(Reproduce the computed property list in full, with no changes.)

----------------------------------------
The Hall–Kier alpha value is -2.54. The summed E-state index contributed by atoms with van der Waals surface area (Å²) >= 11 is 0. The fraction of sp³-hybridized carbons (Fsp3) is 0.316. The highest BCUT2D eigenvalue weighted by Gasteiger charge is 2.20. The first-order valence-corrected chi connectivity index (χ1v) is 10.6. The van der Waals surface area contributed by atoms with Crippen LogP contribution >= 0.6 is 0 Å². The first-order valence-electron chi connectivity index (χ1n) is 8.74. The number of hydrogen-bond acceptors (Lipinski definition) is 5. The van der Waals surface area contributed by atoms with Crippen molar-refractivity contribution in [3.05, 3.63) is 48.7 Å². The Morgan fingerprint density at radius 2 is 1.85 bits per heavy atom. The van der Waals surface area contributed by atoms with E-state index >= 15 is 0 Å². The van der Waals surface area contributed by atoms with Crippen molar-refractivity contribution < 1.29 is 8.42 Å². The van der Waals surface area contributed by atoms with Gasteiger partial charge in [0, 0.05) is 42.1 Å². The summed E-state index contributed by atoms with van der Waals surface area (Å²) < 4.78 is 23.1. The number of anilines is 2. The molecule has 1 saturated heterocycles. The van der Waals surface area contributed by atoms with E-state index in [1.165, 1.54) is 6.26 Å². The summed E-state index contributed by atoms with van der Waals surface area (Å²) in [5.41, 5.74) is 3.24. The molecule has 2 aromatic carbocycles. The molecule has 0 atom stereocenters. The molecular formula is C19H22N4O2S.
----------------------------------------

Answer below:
The Hall–Kier alpha value is -2.54. The summed E-state index contributed by atoms with van der Waals surface area (Å²) >= 11 is 0. The fraction of sp³-hybridized carbons (Fsp3) is 0.316. The highest BCUT2D eigenvalue weighted by Gasteiger charge is 2.20. The first-order valence-corrected chi connectivity index (χ1v) is 10.6. The van der Waals surface area contributed by atoms with Crippen LogP contribution >= 0.6 is 0 Å². The first-order valence-electron chi connectivity index (χ1n) is 8.74. The number of hydrogen-bond acceptors (Lipinski definition) is 5. The van der Waals surface area contributed by atoms with Crippen molar-refractivity contribution in [3.05, 3.63) is 48.7 Å². The Morgan fingerprint density at radius 2 is 1.85 bits per heavy atom. The van der Waals surface area contributed by atoms with E-state index >= 15 is 0 Å². The van der Waals surface area contributed by atoms with Crippen molar-refractivity contribution < 1.29 is 8.42 Å². The van der Waals surface area contributed by atoms with Gasteiger partial charge in [0, 0.05) is 42.1 Å². The summed E-state index contributed by atoms with van der Waals surface area (Å²) < 4.78 is 23.1. The number of anilines is 2. The molecule has 1 saturated heterocycles. The van der Waals surface area contributed by atoms with E-state index in [1.165, 1.54) is 6.26 Å². The summed E-state index contributed by atoms with van der Waals surface area (Å²) in [5.41, 5.74) is 3.24. The molecule has 2 aromatic carbocycles. The molecule has 0 atom stereocenters. The molecular formula is C19H22N4O2S.